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Dublin: 12°C Thursday 30 June 2022

Just how many Irish people can really be classed as filthy rich?

5% of the tax-paying population are on salaries of €100,000 or greater…

Image: Shutterstock/Ollyy

IRELAND’S TAX REGIME has traditionally been a bit of a political football, with populist policies from both sides of the spectrum generally to the fore when it comes to the business of getting elected.

‘Tax the rich’ may be the refrain we’re all so familiar with, but it seems there aren’t quite as many stinking rich Irish people as you might believe.

103,000 people, or just over 5% of Ireland’s resident tax base, are earning more than €100,000 a year.

The revelation comes after a public speech on tax by Fine Gael MEP Brian Hayes.

“Parties of the left believe that all our problems can be solved by a very large tax increase on those earning more than €100,000,” said Hayes.

The difficulty is that of the 2.1 million taxpayers just over 103,000 cases, or 5% in total, have gross incomes over €100,000.

European Elections Counts Brian Hayes Source: Eamonn Farrell/Photocall Ireland

Hayes contends that the biggest problem isn’t our tax system, which is progressive (the top 1% earners in Irish society pay 21% of all our income tax it seems), but rather that our middle income earners are getting hit by the top rate of tax at too low a threshold, making emigration an attractive prospect.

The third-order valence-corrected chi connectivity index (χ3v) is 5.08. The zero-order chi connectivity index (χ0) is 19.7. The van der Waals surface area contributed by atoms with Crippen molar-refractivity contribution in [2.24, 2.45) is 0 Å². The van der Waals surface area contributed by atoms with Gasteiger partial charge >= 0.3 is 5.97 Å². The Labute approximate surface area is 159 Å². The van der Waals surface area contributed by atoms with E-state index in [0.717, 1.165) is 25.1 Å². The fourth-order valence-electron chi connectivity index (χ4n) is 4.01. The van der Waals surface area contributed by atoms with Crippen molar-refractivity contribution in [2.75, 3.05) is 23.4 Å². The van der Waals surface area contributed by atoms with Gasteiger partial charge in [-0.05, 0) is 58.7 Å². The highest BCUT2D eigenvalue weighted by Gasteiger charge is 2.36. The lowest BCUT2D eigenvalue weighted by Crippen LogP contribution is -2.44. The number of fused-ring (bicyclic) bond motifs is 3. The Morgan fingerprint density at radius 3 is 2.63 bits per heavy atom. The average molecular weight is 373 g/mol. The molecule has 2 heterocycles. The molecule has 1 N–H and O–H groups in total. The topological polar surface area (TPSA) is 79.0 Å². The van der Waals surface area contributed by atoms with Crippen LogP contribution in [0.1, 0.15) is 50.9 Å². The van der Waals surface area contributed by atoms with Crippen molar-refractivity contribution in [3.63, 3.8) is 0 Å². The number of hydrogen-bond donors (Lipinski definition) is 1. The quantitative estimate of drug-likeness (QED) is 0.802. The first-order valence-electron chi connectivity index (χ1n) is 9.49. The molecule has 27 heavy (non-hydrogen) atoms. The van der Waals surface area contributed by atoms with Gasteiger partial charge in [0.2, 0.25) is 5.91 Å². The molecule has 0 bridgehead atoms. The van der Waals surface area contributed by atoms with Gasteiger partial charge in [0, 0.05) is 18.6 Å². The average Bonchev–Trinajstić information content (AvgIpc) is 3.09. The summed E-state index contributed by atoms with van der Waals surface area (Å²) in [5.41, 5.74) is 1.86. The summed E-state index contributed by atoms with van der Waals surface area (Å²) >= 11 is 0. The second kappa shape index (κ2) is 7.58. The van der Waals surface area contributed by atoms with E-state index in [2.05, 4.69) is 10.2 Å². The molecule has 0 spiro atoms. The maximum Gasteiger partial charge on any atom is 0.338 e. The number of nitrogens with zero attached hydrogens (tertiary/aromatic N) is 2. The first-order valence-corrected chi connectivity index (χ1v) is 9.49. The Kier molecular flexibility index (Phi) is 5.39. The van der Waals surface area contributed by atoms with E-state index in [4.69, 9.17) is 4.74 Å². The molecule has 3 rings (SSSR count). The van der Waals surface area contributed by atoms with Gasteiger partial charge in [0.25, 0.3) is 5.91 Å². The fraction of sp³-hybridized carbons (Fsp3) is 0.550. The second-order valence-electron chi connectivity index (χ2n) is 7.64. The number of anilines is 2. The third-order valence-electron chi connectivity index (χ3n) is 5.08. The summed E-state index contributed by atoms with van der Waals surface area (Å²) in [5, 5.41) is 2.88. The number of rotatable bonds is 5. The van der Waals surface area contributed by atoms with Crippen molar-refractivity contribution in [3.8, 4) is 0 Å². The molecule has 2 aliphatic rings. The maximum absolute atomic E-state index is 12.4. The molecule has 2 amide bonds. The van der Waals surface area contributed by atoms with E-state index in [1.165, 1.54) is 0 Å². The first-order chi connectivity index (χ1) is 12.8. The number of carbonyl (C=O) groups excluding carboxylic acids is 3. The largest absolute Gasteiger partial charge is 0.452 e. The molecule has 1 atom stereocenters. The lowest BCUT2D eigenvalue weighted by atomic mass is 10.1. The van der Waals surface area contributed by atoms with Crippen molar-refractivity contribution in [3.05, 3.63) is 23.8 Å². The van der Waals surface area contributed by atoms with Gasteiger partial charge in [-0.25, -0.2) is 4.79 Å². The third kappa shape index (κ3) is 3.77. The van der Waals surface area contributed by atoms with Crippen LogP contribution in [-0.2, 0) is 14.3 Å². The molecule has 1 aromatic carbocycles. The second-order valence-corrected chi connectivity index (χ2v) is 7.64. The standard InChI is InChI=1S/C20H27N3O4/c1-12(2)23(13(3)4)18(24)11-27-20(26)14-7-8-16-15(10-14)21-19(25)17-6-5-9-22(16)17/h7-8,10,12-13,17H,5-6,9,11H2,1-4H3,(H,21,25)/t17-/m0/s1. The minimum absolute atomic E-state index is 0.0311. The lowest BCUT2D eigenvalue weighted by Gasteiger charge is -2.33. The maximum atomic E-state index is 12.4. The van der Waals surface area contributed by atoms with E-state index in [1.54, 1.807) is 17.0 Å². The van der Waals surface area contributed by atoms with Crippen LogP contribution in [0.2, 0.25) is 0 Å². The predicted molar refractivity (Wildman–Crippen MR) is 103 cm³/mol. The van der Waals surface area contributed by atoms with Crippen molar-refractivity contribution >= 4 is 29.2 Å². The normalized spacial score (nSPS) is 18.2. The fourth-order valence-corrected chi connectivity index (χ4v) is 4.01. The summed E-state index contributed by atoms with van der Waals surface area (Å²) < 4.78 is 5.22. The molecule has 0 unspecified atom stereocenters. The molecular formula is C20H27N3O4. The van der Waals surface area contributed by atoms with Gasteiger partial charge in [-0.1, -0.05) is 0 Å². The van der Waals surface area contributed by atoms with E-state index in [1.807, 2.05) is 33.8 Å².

Single Irish people hit the top rate of tax at €33,800 per annum. In the UK the figure is €183,285, in France it’s €186,749, and in Germany it’s an enormous €259,100.

That sees an Irish person earning €100,000 a year paying almost €6,000 a year more than a UK resident on the same salary.

Working Abroad Expos in RDS Crowds at the Working Abroad expo in Dublin's RDS Source: Sasko Lazarov/Photocall Ireland

In 2013 almost 50% of young Irish emigrants left not to find work but by choice. Irish doctors in particular are a demographic who have recently expressed dissatisfaction with the rewards available in Ireland for doing their job.

“It costs in the region of €300,000 euro to raise and educate a young person to graduate level,” says Hayes.

Emigration represents a terrible loss of human capital.

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